NFL MAN OF THE YEAR: Dallas Cowboys Jason Witten wins prestigious Walter Payton and Bart Starr awards
Jason Witten’s offseason of recognition continues.
The veteran Dallas Cowboys tight end was named the Walter Payton NFL Man of the Year on Saturday. The award recognizes community service and playing excellence.
The announcement was made during the NFL Honors presentation, which will air on CBS at 9 p.m. Saturday.
Also this week, Witten was presented the Bart Starr Award for outstanding character and leadership in the community, at home and on the field. Last weekend, he made his eighth Pro Bowl game appearance.
“I am extremely flattered to be chosen the 2012 Walter Payton NFL Man of the Year from such an esteemed group of nominees,” Witten said in a statement released by the Cowboys. “I work hard every day not only to be a success on the football field and a credit to my team – but to be a good husband, father, son, grandson, teammate, to be the kind of man that is as respected as Walter Payton was.
“Like others before me, I have a great opportunity as an NFL player to make a difference in the lives of others. It is honestly humbling to be recognized in such a manner for simply doing what I feel is right and human. I am fortunate to have a great support system in my family, the Dallas Cowboys and the NFL which allows me to make an impact in the communities and with people who love our game.”
Jarrett and Brittney Payton, the son and daughter of the late Payton, will recognize Witten’s award on the field before the kickoff of Super Bowl XLVII.
Witten, who finished his 10th season last year with the Cowboys, set an NFL record for catches in a season by a tight end last year. Off the field, he has served as the Cowboys’ spokesman for NFL Play 60 and has his own charity, Jason Witten’s SCORE Foundation, which has started many programs and funded building projects in Texas and his native Tennessee.
The Witten SCORE Foundation’s SCOREkeepers program has placed full-time, trained male mentors in six battered women’s shelters throughout Texas in an attempt to stop a cycle of family violence. The foundation’s latest domestic violence prevention program, “Coaching Boys Into Men,” trains high school coaches to educate their players on the dangers of dating violence.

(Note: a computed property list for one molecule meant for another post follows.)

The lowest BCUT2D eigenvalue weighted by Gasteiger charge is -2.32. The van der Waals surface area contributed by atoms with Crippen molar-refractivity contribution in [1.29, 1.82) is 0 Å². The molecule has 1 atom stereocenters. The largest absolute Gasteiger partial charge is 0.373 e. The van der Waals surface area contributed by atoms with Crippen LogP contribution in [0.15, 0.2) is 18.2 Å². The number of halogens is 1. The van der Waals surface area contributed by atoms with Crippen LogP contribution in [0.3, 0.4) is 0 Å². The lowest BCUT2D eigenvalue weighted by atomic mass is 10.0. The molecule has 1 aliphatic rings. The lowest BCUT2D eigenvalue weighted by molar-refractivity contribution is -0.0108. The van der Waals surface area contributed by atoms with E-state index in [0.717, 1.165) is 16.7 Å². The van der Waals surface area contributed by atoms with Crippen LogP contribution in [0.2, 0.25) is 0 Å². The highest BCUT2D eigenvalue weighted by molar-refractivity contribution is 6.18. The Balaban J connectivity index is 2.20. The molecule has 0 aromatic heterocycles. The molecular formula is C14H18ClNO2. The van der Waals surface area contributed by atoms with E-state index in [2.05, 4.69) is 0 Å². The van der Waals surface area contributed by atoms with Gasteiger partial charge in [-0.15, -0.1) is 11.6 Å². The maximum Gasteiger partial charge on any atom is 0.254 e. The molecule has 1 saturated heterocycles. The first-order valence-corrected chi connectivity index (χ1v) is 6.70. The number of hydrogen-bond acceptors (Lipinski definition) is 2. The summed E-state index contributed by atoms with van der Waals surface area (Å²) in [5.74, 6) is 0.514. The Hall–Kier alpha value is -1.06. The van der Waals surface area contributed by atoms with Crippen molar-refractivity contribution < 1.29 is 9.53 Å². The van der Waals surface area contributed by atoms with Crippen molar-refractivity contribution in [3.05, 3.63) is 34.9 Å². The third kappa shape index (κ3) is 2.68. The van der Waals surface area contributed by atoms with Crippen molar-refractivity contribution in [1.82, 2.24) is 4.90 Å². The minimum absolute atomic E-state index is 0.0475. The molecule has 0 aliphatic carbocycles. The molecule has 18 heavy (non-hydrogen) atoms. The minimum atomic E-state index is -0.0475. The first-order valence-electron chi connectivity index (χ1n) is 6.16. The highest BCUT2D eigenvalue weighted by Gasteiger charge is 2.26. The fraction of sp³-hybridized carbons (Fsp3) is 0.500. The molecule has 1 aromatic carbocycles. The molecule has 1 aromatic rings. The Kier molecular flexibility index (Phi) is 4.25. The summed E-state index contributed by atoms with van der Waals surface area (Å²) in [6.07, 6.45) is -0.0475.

The Witten’s also involve their children in serving a Thanksgiving meal to the clients at the Salvation Army in Dallas, underwrite the Dallas Cowboys Women’s Association’s Christmas of Giving, and Witten’s free football camp in Tennessee draws some 1,200 campers each year.
Recent winners of the Walter Payton NFL Man of the Year Award include Matt Birk of the Baltimore Ravens, Madieu Williams of the Minnesota Vikings (2010) and Brian Waters of the Kansas City Chiefs (2009). Seventeen Hall of Fame players have won the award.
All 32 team nominees received a $1,000 donation from NFL Foundation to the charity of their choice. The three Man of the Year finalists received an additional $5,000 donation in their name. As the winner, Witten receives an additional $20,000 donation.
The selection panel was comprised of NFL Commissioner Roger Goodell, former NFL Commissioner Paul Tagliabue, Connie Payton, Pro Football Hall of Fame members Frank Gifford and Anthony Munoz, 2011 winner Matt Birk and Sports Illustrated football writer Peter King.